Ptolemy, a Greek-Egyptian astronomer of Alexandria (90 CE – ca. 168 CE), constructed a model of the universe in which he attempted to resolve the problems of the orbital motion of Mars and other bodies. In his multi-volume collection Almagest, he proposed that the motions of heavenly bodies were governed by “wheels within wheels”, which attempted to explain retrograde motion. This became the authoritative treatise on Western astronomy for the next fourteen centuries.
Literature from ancient China confirms that Mars was known by Chinese astronomers by at least the fourth century BCE. In the fifth century CE, the Indian astronomical text Surya Siddhanta estimated the diameter of Mars. In the East Asian cultures, Mars is traditionally referred to as the “fire star”, based on the Five elements.
The Ptolemaic model of the Solar System remained canon for western astronomers until the Scientific Revolution (16th to 18th century CE). Thanks to Copernicus’ heliocentric model, and Galileo’s use of the telescope, Mars proper position relative to Earth and the Sun began to become known. The invention of the telescope also allowed astronomers to measure the diurnal parallax of Mars and determine its distance.
This was first performed by Giovanni Domenico Cassini in 1672, but his measurements were hampered by the low quality of his instruments. During the 17th century, Tycho Brahe also employed the diurnal parallax method, and his observations were measured later by Johannes Kepler. During this time, Dutch astronomer Christiaan Huygens also drew the first map of Mars which included terrain features.
By the 19th century, the resolution of telescopes improved to the point that surface features on Mars could be identified. This led Italian astronomer Giovanni Schiaparelli to produce the first detailed map of Mars after viewing it at opposition on September 5th, 1877. These maps notably contained features he called canali – a series of long, straight lines on the surface of Mars – which he named after famous rivers on Earth. These were later revealed to be an optical illusion, but not before spawning a wave of interest in Mars’ “canals”.
In 1894, Percival Lowell – inspired by Schiaparelli’s map – founded an observatory which boasted two of the largest telescopes of the time – 30 and 45 cm (12 and 18 inch). Lowell published several books on Mars and life on the planet, which had a great influence on the public, and the canals were also observed by other astronomers, like Henri Joseph Perrotin and Louis Thollon of Nice.
Seasonal changes like the diminishing of the polar caps and the dark areas formed during Martian summer, in combination with the canals, led to speculation about life on Mars. The term “Martian” became synonymous with extra-terrestrial for quite some time, though telescopes never reached the resolution needed to provide any proof. Even in the 1960s, articles were published on Martian biology, putting aside explanations other than life for the seasonal changes on Mars.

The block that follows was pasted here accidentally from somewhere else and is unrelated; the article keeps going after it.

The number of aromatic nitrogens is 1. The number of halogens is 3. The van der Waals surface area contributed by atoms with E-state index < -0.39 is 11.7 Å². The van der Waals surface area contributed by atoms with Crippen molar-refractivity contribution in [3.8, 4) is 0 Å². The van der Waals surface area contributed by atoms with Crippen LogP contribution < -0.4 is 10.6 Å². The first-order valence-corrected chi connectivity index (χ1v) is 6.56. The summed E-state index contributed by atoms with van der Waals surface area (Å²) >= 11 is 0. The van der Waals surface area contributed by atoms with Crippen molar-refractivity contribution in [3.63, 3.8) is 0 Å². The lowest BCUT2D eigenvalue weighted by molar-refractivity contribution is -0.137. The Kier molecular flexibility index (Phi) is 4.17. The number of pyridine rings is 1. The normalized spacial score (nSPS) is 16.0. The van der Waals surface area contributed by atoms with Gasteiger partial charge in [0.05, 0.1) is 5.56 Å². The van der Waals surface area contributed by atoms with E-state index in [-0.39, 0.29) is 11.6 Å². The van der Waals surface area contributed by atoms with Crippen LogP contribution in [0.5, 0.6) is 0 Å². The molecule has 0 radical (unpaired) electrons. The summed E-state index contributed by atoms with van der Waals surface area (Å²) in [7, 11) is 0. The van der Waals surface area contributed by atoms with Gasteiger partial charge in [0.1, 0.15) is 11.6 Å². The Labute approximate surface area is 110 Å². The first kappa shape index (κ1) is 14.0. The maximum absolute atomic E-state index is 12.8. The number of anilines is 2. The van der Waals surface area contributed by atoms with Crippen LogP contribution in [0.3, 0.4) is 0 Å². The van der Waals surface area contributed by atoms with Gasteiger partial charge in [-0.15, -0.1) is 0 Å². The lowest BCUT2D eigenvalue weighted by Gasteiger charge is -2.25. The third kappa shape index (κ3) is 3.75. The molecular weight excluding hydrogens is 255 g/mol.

With the advent of the space age, probes and landers began to be sent to Mars by the late 20th century. These have yielded a wealth of information on the geology, natural history, and even the habitability of the planet, and increased our knowledge of the planet immensely. And while modern missions to Mars have dispelled the notions of there being a Martian civilization, they have indicated that life may have existed there at one time.
Efforts to explore Mars began in earnest in the 1960s. Between 1960 and 1969, the Soviets launched nine unmanned spacecraft towards Mars, but all failed to reach the planet. In 1964, NASA began launching Mariner probes towards Mars. This began with Mariner 3 and Mariner 4, two unmanned probes that were designed to carry out the first flybys of Mars. The Mariner 3 mission failed during deployment, but Mariner 4 – which launched three weeks later – successfully made the 7½-month long voyage to Mars.
Mariner 4 captured the first close-up photographs of another planet (showing impact craters) and provided accurate data about the surface atmospheric pressure, and noted the absence of a Martian magnetic field and radiation belt. NASA continued the Mariner program with another pair of flyby probes – Mariner 6 and 7 – which reached the planet in 1969.
During the 1970s, the Soviets and the US competed to see who could place the first artificial satellite in orbit of Mars. The Soviet program (M-71) involved three spacecraft – Cosmos 419 (Mars 1971C), Mars 2 and Mars 3. The first, a heavy orbiter, failed during launch. The subsequent missions, Mars 2 and Mars 3, were combinations of an orbiter and a lander, and would be the first rovers to land on a body other than the Moon.
They were successfully launched in mid-May 1971 and reached Mars about seven months later. On November 27th, 1971, the lander of Mars 2 crash-landed due to an on-board computer malfunction and became the first man-made object to reach the surface of Mars. In December 2nd, 1971, the Mars 3 lander became the first spacecraft to achieve a soft landing, but its transmission was interrupted after 14.5 seconds.
Meanwhile, NASA continued with the Mariner program, and scheduled Mariner 8 and 9 for launch in 1971. Mariner 8 also suffered a technical failure during launch and crashed into the Atlantic Ocean. But the Mariner 9 mission managed to not only make it to Mars, but became the first spacecraft to successfully establish orbit around it. Along with Mars 2 and Mars 3, the mission coincided with a planet-wide dust storm. During this time, the Mariner 9 probe managed to rendezvous and take some photos of Phobos.